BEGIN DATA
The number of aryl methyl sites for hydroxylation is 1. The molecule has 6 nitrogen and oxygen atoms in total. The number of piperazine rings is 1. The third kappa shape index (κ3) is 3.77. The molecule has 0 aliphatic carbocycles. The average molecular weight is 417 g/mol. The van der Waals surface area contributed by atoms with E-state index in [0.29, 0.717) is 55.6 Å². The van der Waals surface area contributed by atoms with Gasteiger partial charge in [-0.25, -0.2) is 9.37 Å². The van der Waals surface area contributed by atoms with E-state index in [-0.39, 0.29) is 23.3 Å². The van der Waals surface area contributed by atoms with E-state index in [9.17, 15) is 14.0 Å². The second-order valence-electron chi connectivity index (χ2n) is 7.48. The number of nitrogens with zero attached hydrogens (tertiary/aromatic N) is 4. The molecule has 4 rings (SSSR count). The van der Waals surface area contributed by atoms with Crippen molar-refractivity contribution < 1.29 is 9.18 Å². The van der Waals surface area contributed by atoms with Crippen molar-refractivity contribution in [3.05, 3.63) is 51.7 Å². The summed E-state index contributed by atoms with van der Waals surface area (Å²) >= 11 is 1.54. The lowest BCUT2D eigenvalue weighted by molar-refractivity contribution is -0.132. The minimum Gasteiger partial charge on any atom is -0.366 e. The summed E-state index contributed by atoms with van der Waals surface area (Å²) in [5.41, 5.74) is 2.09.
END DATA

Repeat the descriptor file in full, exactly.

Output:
The number of aryl methyl sites for hydroxylation is 1. The molecule has 6 nitrogen and oxygen atoms in total. The number of piperazine rings is 1. The third kappa shape index (κ3) is 3.77. The molecule has 0 aliphatic carbocycles. The average molecular weight is 417 g/mol. The van der Waals surface area contributed by atoms with E-state index in [0.29, 0.717) is 55.6 Å². The van der Waals surface area contributed by atoms with Gasteiger partial charge in [-0.25, -0.2) is 9.37 Å². The van der Waals surface area contributed by atoms with E-state index in [-0.39, 0.29) is 23.3 Å². The van der Waals surface area contributed by atoms with E-state index in [9.17, 15) is 14.0 Å². The second-order valence-electron chi connectivity index (χ2n) is 7.48. The number of nitrogens with zero attached hydrogens (tertiary/aromatic N) is 4. The molecule has 4 rings (SSSR count). The van der Waals surface area contributed by atoms with Crippen molar-refractivity contribution < 1.29 is 9.18 Å². The van der Waals surface area contributed by atoms with Crippen molar-refractivity contribution in [3.05, 3.63) is 51.7 Å². The summed E-state index contributed by atoms with van der Waals surface area (Å²) >= 11 is 1.54. The lowest BCUT2D eigenvalue weighted by molar-refractivity contribution is -0.132. The minimum Gasteiger partial charge on any atom is -0.366 e. The summed E-state index contributed by atoms with van der Waals surface area (Å²) in [5.41, 5.74) is 2.09.